MINNEAPOLIS — A pilot program that uses GPS technology to monitor when alleged domestic violence offenders get too close to their victims has shown promise in Ramsey County, say authorities who want to continue offering it as an option to help keep victims safe.
Bills in the House and Senate would let the county extend the program, which uses GPS to alert a victim when her alleged abuser is nearby.
The bills would also set standards for other jurisdictions to set up their own GPS monitoring.
"Ultimately, I think it really helps somebody who is very fearful for their safety. It gives them another layer (of protection)," said Ramsey County Attorney John Choi, who is among those scheduled to testify for the legislation Wednesday before the House Public Safety Committee.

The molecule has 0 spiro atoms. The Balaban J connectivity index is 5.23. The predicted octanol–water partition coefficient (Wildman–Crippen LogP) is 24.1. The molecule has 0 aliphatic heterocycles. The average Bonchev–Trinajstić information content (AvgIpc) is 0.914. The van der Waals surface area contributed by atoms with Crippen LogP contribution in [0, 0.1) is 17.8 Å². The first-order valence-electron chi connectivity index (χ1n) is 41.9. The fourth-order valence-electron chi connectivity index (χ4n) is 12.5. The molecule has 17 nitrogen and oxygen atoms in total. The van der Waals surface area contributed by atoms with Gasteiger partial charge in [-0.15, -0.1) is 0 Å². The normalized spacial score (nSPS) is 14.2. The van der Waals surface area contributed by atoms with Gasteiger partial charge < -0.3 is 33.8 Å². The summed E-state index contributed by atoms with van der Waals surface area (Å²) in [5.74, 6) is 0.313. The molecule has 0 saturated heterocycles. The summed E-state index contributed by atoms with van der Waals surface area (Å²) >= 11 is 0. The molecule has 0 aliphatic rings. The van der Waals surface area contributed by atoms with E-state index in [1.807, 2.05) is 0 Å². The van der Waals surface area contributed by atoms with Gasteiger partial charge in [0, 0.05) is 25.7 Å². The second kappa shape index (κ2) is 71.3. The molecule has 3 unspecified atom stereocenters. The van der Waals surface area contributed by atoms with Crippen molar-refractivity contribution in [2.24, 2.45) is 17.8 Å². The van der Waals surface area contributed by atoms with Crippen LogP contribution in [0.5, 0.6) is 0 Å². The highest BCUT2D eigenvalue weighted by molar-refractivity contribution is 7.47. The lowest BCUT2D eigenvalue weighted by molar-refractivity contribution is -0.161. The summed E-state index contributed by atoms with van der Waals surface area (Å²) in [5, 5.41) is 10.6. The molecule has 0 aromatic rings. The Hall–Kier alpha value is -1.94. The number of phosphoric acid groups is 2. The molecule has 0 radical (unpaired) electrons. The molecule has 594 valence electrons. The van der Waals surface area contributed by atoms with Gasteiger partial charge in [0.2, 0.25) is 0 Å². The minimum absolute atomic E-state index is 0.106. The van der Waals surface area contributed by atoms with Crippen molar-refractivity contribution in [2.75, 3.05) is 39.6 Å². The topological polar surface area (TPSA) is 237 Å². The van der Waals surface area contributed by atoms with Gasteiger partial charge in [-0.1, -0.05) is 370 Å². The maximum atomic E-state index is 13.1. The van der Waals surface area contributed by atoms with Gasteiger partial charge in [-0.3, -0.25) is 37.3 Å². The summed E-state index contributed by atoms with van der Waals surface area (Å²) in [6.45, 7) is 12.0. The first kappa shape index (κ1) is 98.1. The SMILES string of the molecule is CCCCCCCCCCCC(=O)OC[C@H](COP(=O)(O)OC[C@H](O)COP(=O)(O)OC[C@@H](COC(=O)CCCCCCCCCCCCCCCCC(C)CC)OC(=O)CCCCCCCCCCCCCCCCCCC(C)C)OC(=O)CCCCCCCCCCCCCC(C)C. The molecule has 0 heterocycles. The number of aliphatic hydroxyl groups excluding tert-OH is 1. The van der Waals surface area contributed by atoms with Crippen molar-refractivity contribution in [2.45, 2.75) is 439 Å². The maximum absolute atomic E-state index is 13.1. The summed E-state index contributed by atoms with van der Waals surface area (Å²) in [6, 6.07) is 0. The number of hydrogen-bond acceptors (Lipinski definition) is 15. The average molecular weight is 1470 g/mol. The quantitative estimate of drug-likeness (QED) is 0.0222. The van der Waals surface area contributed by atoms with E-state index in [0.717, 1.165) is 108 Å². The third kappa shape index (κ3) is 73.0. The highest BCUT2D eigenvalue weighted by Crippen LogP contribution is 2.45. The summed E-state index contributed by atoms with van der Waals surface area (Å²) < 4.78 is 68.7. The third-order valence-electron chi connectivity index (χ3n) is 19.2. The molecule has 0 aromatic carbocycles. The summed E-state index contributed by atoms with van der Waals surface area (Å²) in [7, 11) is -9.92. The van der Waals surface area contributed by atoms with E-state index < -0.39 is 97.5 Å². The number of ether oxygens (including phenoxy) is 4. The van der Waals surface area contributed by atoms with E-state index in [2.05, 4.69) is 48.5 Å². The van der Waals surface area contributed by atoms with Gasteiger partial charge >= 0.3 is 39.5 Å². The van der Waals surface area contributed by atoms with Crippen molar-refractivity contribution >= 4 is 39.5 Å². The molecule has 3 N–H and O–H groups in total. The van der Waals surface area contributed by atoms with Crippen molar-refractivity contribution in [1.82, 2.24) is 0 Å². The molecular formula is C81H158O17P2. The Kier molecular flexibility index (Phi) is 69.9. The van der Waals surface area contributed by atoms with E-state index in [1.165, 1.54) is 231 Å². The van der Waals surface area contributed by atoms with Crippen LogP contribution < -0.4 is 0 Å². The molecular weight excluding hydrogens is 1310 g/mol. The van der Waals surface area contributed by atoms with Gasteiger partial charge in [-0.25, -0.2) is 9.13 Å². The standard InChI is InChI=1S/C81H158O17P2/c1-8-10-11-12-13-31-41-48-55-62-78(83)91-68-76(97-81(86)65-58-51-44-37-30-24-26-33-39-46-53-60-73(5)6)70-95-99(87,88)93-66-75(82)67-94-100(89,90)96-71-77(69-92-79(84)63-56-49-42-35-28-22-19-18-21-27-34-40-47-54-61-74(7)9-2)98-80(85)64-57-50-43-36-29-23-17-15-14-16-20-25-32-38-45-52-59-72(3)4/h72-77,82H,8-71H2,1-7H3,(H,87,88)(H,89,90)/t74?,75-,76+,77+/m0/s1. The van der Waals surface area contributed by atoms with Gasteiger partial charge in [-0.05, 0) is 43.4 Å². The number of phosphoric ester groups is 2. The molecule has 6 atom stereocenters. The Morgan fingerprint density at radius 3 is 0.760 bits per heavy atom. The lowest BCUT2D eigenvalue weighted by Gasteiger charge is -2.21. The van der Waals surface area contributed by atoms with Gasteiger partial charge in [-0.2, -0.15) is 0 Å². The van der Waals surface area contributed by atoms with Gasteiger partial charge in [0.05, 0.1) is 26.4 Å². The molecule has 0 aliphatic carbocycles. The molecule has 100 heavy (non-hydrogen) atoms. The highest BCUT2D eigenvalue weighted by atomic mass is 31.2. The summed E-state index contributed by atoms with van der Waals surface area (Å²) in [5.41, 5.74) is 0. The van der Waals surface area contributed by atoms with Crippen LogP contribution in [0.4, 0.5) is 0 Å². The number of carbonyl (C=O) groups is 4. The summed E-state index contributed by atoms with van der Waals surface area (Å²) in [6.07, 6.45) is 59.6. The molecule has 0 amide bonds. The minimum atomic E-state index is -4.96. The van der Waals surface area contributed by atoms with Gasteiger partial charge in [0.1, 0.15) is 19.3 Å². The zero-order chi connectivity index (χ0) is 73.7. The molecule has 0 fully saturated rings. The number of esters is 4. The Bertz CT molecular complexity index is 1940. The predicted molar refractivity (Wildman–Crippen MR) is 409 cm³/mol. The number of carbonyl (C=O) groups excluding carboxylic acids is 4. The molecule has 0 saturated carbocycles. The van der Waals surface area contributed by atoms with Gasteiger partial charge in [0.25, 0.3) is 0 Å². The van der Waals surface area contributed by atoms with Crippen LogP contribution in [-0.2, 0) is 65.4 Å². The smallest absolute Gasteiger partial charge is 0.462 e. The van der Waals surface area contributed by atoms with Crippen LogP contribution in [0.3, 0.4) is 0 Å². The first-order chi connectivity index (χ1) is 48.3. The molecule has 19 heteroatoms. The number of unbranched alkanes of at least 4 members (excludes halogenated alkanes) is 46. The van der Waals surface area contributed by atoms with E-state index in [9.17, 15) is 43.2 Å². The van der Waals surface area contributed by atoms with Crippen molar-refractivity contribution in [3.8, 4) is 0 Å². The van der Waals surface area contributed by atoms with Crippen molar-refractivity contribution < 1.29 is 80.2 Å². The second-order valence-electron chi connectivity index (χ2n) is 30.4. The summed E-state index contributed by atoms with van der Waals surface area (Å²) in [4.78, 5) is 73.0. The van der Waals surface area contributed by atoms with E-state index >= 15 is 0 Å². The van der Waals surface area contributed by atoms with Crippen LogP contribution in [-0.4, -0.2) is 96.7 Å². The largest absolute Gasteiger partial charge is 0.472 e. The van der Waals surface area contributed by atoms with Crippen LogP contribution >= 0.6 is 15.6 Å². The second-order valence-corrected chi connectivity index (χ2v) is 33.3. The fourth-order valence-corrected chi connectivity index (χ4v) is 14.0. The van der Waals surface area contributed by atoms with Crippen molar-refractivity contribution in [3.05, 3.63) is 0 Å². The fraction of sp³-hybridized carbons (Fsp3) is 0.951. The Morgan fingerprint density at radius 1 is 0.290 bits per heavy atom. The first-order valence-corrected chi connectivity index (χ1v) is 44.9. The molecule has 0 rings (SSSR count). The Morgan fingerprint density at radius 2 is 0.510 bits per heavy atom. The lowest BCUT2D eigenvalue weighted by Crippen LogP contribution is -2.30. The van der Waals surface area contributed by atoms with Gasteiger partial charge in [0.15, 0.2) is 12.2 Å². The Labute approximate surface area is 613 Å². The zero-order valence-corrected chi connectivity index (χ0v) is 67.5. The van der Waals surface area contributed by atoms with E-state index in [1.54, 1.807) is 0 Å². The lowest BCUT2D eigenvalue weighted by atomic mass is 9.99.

Ramsey County launched the pilot on Nov. 1, 2012, with the goal of keeping victims safe and ensuring defendants complied with no-contact orders. Officials had hoped to evaluate it after a year, but they say they need more data for solid conclusions.
Here's how the program works: Project Remand, a nonprofit that provides pretrial services for Ramsey County, screens every domestic violence defendant at the first court appearance to see if he or she is eligible for release with monitoring.
If both the defendant and the victim volunteer to participate, each gets a GPS device. The defendant wears an ankle bracelet and the victim carries a "stalker alert" device. When a defendant gets too close to his victim and doesn't leave the area, a monitoring center notifies authorities.
A warning sounds on both devices. The victim is told to call 911 and gets a phone call and text or email message. The defendant is told to go home.
In the program's first year, 19 of 170 eligible defendants participated, and 12 finished with successful results, according to a report prepared by the Ramsey County Attorney's Office. The report says the data set is small, but looks promising.